Julie again knew her first, but again failed on the 2nd. Min knew Lincoln succeeded Buchanan, but got a nasty one for her second question. Nobody knew that the Best Friend of Charleston was the USA’s first steam locomotive. Keith again missed his first , and then Stuart missed his. In all honesty this was sounding like a nervy contest, as Julie joined Stuart with 4, with Min another point behind. Round 4 gave Julie Aris a bit of bouncer to begin . In the music question I recognised Oh Superman by Laurie Anderson, but that wasn’t the question. The question was which rock musician she is married to. Its Lou Reed. Nobody knew that in the studio, or chez Clark for that matter . Min missed a gettable question, not knowing that Simone de Beauvoir was the lifelong companion of Sartre. Nobody had that. Keith didn’t know the part of the Sahara desert in the north eastern Sudan. Not easy, but gettable – the Nubian Desert. Finally Stuart missed his first on Endocrine glands. Julie’s correct buzz was enough to give her a one point lead, going into the Listener’s questions.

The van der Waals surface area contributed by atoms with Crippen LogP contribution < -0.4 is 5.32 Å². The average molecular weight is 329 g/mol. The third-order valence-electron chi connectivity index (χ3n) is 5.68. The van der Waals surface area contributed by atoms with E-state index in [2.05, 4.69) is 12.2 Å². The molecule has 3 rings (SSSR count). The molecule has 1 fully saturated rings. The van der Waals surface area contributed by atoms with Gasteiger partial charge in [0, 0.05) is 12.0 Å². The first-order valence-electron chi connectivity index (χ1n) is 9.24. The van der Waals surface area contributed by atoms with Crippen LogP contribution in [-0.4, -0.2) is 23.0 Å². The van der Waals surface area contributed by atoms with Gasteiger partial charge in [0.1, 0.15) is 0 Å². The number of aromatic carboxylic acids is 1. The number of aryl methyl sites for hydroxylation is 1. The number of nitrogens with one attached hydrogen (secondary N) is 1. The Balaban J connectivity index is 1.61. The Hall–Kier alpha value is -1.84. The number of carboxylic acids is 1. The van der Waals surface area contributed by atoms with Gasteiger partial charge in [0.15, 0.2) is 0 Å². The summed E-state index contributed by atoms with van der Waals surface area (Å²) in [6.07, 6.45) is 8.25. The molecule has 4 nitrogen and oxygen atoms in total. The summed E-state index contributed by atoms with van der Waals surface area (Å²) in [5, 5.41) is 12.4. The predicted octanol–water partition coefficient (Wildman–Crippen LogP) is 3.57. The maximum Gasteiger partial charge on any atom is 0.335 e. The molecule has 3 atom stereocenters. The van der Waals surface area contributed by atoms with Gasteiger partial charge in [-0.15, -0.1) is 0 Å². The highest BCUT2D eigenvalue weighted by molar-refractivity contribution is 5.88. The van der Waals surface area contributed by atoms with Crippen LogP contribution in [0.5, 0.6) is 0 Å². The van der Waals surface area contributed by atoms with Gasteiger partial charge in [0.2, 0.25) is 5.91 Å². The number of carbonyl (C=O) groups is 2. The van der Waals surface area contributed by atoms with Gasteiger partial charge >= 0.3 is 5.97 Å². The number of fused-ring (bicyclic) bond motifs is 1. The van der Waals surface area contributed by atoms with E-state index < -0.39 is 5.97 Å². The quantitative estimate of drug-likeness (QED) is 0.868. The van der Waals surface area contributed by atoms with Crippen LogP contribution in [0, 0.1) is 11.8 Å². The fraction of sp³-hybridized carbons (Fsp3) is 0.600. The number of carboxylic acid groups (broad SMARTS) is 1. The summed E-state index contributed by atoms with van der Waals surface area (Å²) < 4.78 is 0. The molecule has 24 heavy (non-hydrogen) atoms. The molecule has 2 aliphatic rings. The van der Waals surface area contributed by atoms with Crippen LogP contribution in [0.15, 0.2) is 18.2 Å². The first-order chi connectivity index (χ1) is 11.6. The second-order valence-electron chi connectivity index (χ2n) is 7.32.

The first question asked where the Falcon, the Effra and another were once found, and what they were. Through my work for the final of the 2007 SOBM of Mastermind I knew that they were lost rivers of London. The team didn’t, but they did know that Holborn takes its name from a stretch of the lost river Fleet.

On with the contest. Points remained extremely hard to come by. Julie knew that a pardon in the medieval catholic church was an indulgence. Good answer. She didn’t guess that a law in Physics would be named after Hooke. Stuart did. Min got a golf question, but nobody knew that the 1971 Open champion was Lee Trevino. Keith didn’t know where the Explicit is in an early printed book. Stuart was close, but not close enough for a point. Apparently it is at the back, but not in the index. It’s the last words of the text. Now you (and I ) know. He didn’t know that Burghley Park is in Lincolnshire, but Min did. Which meant that Keith now had 2 , Min had 4 , Stuart had 5 and Julie had 6. Still anyone’s game at this stage.